What a beautiful, stunning tribute. I'm crying at work and sending love your way.
Dad went out to la marseillaise for 2 reasons, it was a bit of a tune w=he liked and he knew it would confuse everyone
I've always threatened to send my Dad out to The Gambler. It's become such a thing that I may have to do it now.
Of course, I also said I would have my parents cremated and keep them in Marmite jars on my mantelpiece. I don't have a mantelpiece, so i won't be able to do that. Plus, OMG, CREEPY.
I’ve always threatened to send my Dad out to The Gambler
I've looked, in vain, for this song mentioned previously in the thread, but it's not there. I know Kenny Rodgers sang it at his recent concert, but I've also seen it mentioned, somewhere , as the song somebody wanted played as their coffin was carried out of a service. Did I dream it?
Is it this one?
No. I'm a recent poster to this blog, and before that I was a lurker, but four years ago? Far too much of a computer scaredy-cat to hit "comments". (I used to read "Hard News" all the time, though.)
It's possible it's there, I just did a quick search.
But even if it is there, I wouldn't have ever seen it.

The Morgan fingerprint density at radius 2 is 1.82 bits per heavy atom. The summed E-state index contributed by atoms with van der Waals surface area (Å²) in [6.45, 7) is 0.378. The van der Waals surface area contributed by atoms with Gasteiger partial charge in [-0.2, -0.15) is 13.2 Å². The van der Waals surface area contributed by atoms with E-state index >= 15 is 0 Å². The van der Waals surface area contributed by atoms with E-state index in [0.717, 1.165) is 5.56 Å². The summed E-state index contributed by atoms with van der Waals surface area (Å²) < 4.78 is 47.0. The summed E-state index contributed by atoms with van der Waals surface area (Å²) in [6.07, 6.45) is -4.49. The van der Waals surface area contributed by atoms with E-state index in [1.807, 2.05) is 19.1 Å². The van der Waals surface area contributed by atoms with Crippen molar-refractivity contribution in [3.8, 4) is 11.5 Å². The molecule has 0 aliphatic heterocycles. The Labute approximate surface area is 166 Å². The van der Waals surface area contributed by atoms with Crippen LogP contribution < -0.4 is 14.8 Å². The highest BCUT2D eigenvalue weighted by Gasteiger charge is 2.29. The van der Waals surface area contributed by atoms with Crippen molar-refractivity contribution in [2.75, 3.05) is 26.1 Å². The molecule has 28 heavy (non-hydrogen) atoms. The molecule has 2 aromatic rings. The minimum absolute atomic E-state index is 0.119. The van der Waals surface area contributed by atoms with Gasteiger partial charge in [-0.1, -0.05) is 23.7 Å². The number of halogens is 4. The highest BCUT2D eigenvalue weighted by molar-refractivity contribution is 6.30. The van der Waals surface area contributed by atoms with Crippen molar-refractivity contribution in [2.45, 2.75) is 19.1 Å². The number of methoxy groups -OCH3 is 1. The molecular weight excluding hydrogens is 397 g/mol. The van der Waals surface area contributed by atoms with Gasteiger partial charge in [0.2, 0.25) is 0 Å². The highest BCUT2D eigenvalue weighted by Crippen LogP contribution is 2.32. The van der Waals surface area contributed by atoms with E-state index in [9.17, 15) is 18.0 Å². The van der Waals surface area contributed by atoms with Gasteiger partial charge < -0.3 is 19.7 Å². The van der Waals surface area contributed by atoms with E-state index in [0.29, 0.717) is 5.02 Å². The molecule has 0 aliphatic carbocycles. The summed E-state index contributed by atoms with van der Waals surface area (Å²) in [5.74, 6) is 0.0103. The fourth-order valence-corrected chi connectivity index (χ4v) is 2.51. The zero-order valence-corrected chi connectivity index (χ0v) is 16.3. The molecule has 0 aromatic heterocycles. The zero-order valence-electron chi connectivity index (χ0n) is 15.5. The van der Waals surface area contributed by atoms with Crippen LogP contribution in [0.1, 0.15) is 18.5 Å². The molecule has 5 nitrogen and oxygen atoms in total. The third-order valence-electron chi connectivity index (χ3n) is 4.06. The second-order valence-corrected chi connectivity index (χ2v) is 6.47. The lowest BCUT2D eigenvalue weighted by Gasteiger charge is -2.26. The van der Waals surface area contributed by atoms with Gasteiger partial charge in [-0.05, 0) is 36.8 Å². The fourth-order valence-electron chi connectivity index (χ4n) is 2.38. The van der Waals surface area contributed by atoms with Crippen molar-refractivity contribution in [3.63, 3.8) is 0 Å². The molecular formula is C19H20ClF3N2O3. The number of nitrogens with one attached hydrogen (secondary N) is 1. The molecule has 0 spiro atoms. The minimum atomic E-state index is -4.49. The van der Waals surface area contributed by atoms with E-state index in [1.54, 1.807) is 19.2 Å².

It's more recent than that, anyway.
ETA: Unless you mean it was in Russell's post. But the above still applies....
Of course, I also said I would have my parents cremated and keep them in Marmite jars on my mantelpiece. I don’t have a mantelpiece, so i won’t be able to do that. Plus, OMG, CREEPY.
We had my Dad's ashes on Mum's mantelpiece in their plastic urn thingy for a few years. When we had family lunches, they would be put in the middle of the table. All of this was because we couldn't decide what to do with them. We planted trees on Mum's property, and all scattered some in the holes; some were scattered at the mouth of the Mahurangi River; some were scattered up at Mum and Dad's old farm; and some were scattered across the America's Cup start line in Valencia. And all the while, the urn sat on the mantelpiece, until there were no ashes left. He always did get around, my Dad.
When my much-loved* neighbour Bill Minehan died in 1996, he came back home after the embalming. He lay in a coffin for 2 days – that coffin built by a very local carpenter (one of my more weird pieces of knowledge is how to measure a body for a coffin, and so Ian did it to my directions) out of wood (rimu) Bill had felled, rough-sawn, and dried himself. And the coffin-handles were beautifully-worked rope & knots by another neighbour, ex merchant navy & oilrig worker.